Dr. Wei's Research

 Dr. Wei’s group is interested in understanding the molecular pathogenesis of neurodegenerative diseases using a combination of molecular, genetic, biochemical and imaging approaches. Proteostasis maintenance is critical for neuronal functions due to the specialized structure and post-mitotic property of neurons. Disturbance in proteostasis leads to accumulation of misfolded proteins, a common theme in many neurodegenerative diseases. We are particularly interested in how protein misfolding affects neuronal functions at molecular levels. Huntington’s disease (HD) is a devastating fatal neurological disorder caused by a pathological expansion of CAG repeats in the huntingtin (htt) gene. Mutant Htt misfolds and forms protein aggregates. Using Huntington’s disease as a model to study protein misfolding, current efforts have been directed to investigate the molecular functions of huntingtin. Specifically, our lab focuses on the following research themes:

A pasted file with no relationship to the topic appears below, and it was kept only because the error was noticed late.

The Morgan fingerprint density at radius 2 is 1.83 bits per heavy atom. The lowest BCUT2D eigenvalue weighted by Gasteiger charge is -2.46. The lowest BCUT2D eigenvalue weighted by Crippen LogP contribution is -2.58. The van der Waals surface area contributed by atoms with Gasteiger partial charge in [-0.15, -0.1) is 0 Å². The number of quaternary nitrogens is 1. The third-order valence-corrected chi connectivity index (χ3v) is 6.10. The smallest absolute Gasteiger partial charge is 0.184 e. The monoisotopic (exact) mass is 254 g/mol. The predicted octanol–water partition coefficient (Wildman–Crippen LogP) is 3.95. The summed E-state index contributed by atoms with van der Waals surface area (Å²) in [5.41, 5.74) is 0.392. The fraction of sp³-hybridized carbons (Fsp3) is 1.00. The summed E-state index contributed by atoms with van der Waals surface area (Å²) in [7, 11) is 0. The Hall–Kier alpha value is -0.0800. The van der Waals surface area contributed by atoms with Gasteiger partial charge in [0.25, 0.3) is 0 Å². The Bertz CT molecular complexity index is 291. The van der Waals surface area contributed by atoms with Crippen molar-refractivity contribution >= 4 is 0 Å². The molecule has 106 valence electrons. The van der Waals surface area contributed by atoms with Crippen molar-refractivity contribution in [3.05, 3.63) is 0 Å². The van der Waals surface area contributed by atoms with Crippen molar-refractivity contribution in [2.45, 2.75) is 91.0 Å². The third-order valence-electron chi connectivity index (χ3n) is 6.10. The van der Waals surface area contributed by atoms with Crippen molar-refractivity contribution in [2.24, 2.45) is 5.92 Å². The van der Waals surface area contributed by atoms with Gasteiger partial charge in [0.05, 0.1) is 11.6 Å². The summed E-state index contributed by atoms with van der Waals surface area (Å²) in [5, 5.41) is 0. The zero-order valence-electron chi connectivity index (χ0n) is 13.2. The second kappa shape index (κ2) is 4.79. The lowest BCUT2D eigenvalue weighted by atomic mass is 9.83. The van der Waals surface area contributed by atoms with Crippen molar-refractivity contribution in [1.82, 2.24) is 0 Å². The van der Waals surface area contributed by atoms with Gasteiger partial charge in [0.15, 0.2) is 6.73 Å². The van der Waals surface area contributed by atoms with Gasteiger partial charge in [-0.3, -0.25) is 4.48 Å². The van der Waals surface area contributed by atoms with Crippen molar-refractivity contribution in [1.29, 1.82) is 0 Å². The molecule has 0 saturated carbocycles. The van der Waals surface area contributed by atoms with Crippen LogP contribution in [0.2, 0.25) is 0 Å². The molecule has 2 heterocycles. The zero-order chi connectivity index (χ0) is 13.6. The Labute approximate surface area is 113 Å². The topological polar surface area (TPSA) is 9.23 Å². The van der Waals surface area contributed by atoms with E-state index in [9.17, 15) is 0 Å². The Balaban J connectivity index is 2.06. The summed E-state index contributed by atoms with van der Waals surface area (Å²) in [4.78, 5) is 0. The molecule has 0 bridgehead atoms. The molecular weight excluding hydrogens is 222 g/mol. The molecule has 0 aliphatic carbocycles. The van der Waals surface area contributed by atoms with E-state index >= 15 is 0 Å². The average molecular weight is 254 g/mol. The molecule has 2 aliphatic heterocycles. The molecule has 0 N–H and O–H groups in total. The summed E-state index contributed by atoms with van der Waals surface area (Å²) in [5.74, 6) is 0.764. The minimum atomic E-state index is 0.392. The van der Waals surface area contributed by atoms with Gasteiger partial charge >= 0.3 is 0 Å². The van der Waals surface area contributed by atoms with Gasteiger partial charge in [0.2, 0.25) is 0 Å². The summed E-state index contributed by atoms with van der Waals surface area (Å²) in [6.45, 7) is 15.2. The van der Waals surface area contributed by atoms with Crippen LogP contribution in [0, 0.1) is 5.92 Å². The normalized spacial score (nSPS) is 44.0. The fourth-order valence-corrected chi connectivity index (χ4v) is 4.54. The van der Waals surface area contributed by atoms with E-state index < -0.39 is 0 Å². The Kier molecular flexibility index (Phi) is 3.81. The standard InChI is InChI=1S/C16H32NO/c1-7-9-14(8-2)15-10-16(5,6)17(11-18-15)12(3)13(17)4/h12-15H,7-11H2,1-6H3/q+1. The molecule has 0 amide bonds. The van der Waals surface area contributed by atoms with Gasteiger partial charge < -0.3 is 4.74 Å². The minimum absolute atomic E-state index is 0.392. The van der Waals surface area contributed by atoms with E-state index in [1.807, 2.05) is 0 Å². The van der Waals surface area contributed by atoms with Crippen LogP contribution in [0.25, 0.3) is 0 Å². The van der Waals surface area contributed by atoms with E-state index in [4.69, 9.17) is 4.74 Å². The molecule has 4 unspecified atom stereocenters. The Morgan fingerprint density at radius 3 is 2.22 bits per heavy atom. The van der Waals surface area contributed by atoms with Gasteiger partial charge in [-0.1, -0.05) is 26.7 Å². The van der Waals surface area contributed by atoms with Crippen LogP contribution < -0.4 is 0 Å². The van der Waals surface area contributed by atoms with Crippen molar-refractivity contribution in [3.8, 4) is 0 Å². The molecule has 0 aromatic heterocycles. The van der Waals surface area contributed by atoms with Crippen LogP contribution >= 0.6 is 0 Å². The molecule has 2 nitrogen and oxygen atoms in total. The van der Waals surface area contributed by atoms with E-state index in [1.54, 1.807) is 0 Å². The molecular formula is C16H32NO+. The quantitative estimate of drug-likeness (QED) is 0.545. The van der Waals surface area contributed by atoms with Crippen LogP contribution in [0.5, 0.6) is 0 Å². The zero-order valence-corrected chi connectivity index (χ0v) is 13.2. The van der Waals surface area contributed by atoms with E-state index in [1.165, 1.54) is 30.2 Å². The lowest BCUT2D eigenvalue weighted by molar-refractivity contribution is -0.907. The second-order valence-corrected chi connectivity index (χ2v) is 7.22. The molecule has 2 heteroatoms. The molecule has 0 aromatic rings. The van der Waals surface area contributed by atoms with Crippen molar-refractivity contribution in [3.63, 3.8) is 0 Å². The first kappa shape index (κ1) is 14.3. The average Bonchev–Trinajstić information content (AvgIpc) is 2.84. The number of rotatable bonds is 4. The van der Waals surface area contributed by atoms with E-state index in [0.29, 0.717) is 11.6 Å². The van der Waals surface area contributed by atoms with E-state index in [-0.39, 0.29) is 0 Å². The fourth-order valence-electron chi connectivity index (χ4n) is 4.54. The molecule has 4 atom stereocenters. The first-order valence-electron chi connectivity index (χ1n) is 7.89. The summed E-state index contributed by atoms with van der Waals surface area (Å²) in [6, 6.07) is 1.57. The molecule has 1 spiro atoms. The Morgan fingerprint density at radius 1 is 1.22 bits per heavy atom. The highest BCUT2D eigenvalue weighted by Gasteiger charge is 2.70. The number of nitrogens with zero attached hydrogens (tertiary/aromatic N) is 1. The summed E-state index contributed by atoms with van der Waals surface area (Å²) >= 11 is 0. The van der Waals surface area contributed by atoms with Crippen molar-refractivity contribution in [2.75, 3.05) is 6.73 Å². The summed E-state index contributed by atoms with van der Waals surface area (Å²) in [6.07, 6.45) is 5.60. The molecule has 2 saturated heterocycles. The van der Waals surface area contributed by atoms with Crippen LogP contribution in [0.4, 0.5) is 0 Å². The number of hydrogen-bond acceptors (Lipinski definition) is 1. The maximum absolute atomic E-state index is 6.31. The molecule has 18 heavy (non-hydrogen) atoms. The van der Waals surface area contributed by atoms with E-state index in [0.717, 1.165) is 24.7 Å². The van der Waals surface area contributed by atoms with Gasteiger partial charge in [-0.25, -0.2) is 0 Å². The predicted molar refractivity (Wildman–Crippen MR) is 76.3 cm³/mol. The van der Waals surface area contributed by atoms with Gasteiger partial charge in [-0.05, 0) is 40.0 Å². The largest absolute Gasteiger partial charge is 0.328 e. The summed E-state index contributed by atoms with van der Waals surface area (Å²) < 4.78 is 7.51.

1. What is the role of huntingtin in protein/organelle trafficking and how does mutant huntingtin interfere with it?
  2. What is the role of huntingtin in glial functions and how does mutant huntingtin affect glial functions?
  3. Proteostatic machinery in HD.

The other aspect of our ongoing research is to investigate neuroregeneration. We have a highly interdisciplinary team that combine both biomedical, mechanical engineering and neurobehavioral expertise to investigate peripheral neuron regeneration in response to different stimulations using a novel microfluidic platform. 

Click here for Dr. Wei's biography page and here for her PubMed feed.



Last Modified 5/18/18